5/13: Yesterday I briefly posted an entry I wrote on AARP and Medicare. In the original post, I incorrectly stated that AARP does not use its name to sell Medicare Advantage plans. While there are no AARP branded plans in my area of Michigan, there are AARP branded Medicare Advantage plans elsewhere in the country.
I apologize for the error and my corrected post is below. CWS
Rep. Paul Ryan recently slammed AARP stating that AARP is focused on protecting its business interests in its campaign against Rep. Ryan’s Medicare plan. In response, AARP made an interesting statement arguing that it would actually make more money if it supported Rep. Ryan’s plan. Thus, according to AARP, its opposition to Rep. Ryan’s plan is proof that it is putting its member advocacy above its financial interests.
Let me be clear. I generally support AARP and I do not support Rep. Paul Ryan’s voucher plan for Medicare. Replacing vouchers to buy private insurance will not halt the real budget busting culprit — rising health care costs (and the massive administrative expenses caused by private insurance). Exhibit 1 for demonstrating that private insurance will not lower health care costs is the current Medicare Advantage program that costs 9%+ more than Original Medicare.
But AARP’s response to Rep. Ryan’s criticisms also deserves a critical look. AARP allows its name to be used to market several different types of Medicare plans, but it is probably best known for Medicare supplemental plans (“Medigap” plans) that work with Original Medicare. Under Rep. Ryan’s plan, vouchers would replace Original Medicare and the new system would likely look a lot more like Medicare Advantage.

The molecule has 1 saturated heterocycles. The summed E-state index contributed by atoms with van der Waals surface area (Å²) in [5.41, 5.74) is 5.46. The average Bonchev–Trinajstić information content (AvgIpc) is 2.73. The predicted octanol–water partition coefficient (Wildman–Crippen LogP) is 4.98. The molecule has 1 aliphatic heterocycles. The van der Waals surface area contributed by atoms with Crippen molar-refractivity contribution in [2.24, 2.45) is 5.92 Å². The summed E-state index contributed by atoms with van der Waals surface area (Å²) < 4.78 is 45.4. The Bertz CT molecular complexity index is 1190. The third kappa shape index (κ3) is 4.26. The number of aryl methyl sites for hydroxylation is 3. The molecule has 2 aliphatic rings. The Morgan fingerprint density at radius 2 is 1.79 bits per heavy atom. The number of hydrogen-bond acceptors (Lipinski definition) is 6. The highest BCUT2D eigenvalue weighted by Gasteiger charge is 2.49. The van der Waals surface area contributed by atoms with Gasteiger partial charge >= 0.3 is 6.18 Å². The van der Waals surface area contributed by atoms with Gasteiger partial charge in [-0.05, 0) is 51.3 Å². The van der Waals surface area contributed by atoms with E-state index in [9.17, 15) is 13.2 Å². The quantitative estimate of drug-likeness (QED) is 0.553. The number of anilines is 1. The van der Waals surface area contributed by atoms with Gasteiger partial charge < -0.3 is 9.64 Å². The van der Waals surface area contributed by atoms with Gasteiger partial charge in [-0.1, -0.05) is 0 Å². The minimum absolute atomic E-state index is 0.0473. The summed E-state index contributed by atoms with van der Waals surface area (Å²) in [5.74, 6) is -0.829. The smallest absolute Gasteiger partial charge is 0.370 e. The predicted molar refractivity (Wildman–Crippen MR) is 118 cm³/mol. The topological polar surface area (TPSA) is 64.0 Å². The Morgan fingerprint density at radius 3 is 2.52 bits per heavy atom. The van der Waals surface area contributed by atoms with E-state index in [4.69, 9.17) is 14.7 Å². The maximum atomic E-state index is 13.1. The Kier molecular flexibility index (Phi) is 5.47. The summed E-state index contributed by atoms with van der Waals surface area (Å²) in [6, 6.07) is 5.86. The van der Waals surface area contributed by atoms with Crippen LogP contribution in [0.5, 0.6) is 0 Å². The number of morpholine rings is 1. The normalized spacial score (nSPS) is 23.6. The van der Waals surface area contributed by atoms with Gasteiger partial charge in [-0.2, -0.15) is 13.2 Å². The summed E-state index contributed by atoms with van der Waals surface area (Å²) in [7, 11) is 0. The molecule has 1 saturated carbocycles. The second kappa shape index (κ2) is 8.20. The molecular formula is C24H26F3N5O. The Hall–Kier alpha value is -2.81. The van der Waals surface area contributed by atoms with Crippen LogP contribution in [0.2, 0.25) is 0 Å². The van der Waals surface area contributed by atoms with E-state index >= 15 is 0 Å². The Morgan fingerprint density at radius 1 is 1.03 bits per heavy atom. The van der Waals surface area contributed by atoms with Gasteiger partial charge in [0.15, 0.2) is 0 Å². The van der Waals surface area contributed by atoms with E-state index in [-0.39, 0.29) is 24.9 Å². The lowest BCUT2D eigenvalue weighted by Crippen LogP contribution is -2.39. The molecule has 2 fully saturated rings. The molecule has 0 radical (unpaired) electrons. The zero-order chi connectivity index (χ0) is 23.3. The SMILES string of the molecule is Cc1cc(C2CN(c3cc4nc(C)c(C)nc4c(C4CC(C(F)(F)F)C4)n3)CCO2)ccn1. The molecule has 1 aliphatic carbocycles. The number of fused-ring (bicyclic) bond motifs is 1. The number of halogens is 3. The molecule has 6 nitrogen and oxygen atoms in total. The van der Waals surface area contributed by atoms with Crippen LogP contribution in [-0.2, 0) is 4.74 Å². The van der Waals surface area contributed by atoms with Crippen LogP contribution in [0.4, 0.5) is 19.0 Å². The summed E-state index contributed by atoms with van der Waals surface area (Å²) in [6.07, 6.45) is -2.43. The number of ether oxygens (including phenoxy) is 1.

While AARP says that it could make more money under Rep. Ryan’s plan, I question whether it would be in its overall business interest. Medigap plans are great for AARP because they are largely uncontroversial. Generally, if Medicare pays, then the Medigap plan will pay. There are also no dreaded networks. Because Medigap insurers have to follow detailed federal rules, if something is not covered, the insurer (and AARP) gets to point the blame at the government. Associating your name with a Medigap plan is mostly risk free.
At little risk to its “brand,” AARP allows UnitedHealthcare to use its name to mark up Medigap products. In my experience, AARP/Unitedhealthcare Medigap plans are rarely the cheapest. But because Medigap plans are standardized, it is almost always in a Medicare beneficiary’s interest to choose the cheapest Medigap plan. What initially seems like a modest additional $20/$30 a month more for an AARP marketed plan, adds up to $240 – $360 dollars a year more per beneficiary simply for the AARP name. Despite explaining this, many beneficiaries still get the AARP plan because “they trust AARP.”
AARP has a good deal going with Original Medicare because it is able to earn substantial royalties at little risk to its image. If AARP has to rely more on private insurance plans, they would be getting deeper into the dirty world of provider networks, variations in quality, and unpopular coverage decisions. For individuals struggling to get the health care they need under an AARP branded plan, AARP will be a four-letter word.
Of course I support AARP’s efforts to oppose Rep. Ryan’s plan. But I do think it is important for Medicare beneficiaries to realize that AARP does have a business interest in anything it says about Medicare.
Christopher W. Smith is an elder law attorney that specializes in aging and special needs issues. He can be found at http://www.smithelderlaw.com and on Twitter @ElderPlanning and is licensed to practice law in Michigan and Indiana.